Will baseball dopers finally pay price?
If most working stiffs were found to be using drugs on the job, they’d be out on the street quicker than you could say “infield fly rule.”
But then, most working stiffs aren’t Major League Baseball players. They aren’t protected by a players’ union. They aren’t coddled by team owners and upper level management quick to sweep things under the turf in pursuit of increased ticket sales or playoff chances. They can’t negotiate for $275 million contracts.
That’s the 10-year take for Yankees third baseman Alex Rodriguez, who by the time you read this may have gotten his pink slip. Or so one can hope.
Rodriguez isn’t the only player implicated in a major crackdown as baseball’s wise men finally acknowledged they have a drug problem. (Wow, who’d have guessed?) Milwaukee Brewer Ryan Braun — the 2011 MVP winner — received a 50-game suspension, and at least eight other players were on the MLB punishment list. But A-Rod is the highest profile target, one whose fame and on-field performance might once have made him immune to the sort of consequences that ordinary mortals invite when they violate company policy, cross ethical boundaries or even break criminal laws.
A-Rod, of course, denied there’s a problem, and you can hardly blame him for thinking this would blow over quicker than his dalliance with Madonna. While we often criticize Congress for its feckless posturing, it appears downright industrious compared to how MLB has handled the steroid problem.
It has been more than 10 years since the BALCO scandal broke, implicating Barry Bonds and others who were clients of a San Francisco doping business, including Olympic gold medalist Marion Jones. (She went to prison and had to give up her medals; Bonds retains his homerun record.)
It’s been eight years since slugger Mark McGwire, summoned before Congress, basically pleaded the Fifth, declining to answer questions rather than publicly acknowledge steroid use. (Three years ago, he finally admitted what we all knew; he used banned substances, and did so over a long period of time.)
In the interim, doped up players continued to demolish records and rack up accolades, with outsized salaries to match their outsized muscles.
That’s the crying shame about Major League Baseball’s dithering for more than a decade when it knew the performance-enhancing-drug problem went far beyond a few high-profile cases. The record book is cooked. The stats are stained, the titles tarnished. Alongside the unquestioned achievements of un-enhanced players like Hank Aaron or Willie Mays or Chipper Jones, we have the so-called “asterisk” lineup — a rogues’ list that is now likely to grow quickly as players who’ve remained silent about substance-abusing teammates feel emboldened to vent their anger and frustration and name names.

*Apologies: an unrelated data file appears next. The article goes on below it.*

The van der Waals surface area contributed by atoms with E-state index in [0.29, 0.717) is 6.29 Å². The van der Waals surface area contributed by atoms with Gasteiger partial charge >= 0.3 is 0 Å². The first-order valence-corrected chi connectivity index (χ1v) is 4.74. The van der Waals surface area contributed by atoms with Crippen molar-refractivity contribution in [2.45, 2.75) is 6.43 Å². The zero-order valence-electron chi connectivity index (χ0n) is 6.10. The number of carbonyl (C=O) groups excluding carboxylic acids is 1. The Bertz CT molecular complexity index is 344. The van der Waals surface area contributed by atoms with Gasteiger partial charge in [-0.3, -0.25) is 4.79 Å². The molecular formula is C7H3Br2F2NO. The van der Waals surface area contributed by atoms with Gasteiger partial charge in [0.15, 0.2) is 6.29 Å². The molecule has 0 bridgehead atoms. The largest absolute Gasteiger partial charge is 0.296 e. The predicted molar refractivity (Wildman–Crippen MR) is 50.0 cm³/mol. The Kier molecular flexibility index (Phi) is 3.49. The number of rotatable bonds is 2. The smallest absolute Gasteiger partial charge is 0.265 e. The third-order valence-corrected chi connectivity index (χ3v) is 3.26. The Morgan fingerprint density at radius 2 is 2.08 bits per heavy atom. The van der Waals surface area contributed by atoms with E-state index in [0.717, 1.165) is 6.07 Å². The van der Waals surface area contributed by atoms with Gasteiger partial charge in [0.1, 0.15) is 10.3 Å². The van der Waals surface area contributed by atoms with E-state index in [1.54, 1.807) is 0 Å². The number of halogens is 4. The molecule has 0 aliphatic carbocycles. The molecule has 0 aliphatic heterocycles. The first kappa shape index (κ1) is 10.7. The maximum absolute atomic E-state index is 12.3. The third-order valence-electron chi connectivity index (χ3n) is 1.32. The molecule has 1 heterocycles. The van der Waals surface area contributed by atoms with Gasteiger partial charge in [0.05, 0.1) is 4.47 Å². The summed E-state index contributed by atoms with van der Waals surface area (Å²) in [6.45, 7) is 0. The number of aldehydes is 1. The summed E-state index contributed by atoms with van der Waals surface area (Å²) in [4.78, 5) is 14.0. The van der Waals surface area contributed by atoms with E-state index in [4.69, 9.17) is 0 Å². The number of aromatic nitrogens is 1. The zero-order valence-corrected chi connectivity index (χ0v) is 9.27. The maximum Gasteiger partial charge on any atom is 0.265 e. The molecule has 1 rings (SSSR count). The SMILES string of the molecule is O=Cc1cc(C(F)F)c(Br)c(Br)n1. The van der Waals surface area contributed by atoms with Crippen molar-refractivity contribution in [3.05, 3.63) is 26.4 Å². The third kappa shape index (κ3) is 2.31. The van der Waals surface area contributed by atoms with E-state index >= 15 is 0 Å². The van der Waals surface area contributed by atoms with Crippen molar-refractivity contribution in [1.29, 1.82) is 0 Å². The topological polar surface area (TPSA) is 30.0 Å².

Supposedly, the tide has now turned, and Major League Baseball will henceforth pursue cheaters aggressively and deal with them harshly. Perhaps so, but I’m still skeptical, given the history. Harshness isn’t a 50-game suspension, or docking a megamillionaire a year’s pay. Harshness isn’t making a player sit out a season for a second offense, which is what the rules now mandate. Players aren’t banned from baseball until a third infraction, although that may be about to change.
In this case, I agree with Braves broadcaster Joe Simpson, a former major leaguer, and others who think a zero tolerance policy is in order. During a recent broadcast, Simpson drew a parallel with baseball’s absolute prohibition against gambling, citing the example of Pete Rose’s lifetime ban.
If players who gamble on games are damaging the credibility of the sport, isn’t the same true of cheaters whose use of performance-enhancing drugs has affected the course of games, careers, playoff races and even championships? If fairness and a level playing field constitute the ultimate goal, steroids and similar substances skew the landscape just as surely as a Las Vegas bet.
Baseball’s steroid era has given us a lot of negative messages — about how we define success, about the deification of celebrity athletes, about the illusion that there should be no limit to the competitive urge that would make us ever faster, stronger and more dominant. Worst of all, it has influenced a whole generation of younger athletes who view doping as an inevitable part of the game, even if they’re smart enough to reject it themselves.
A-Rod needs to go. So do all the other players who think conventional rules don’t apply to them, who believe that only suckers play fair — or get caught when they don’t. If MLB is really serious about ending the steroid era, then it should impose a lifetime ban upon first offense. The integrity of the sport demands it, and the effectiveness of the ban on gambling points the way.
Sometimes cheaters deserve a second chance, but this isn’t one of them.
Chris Verner is editorial page editor of the Salisbury Post.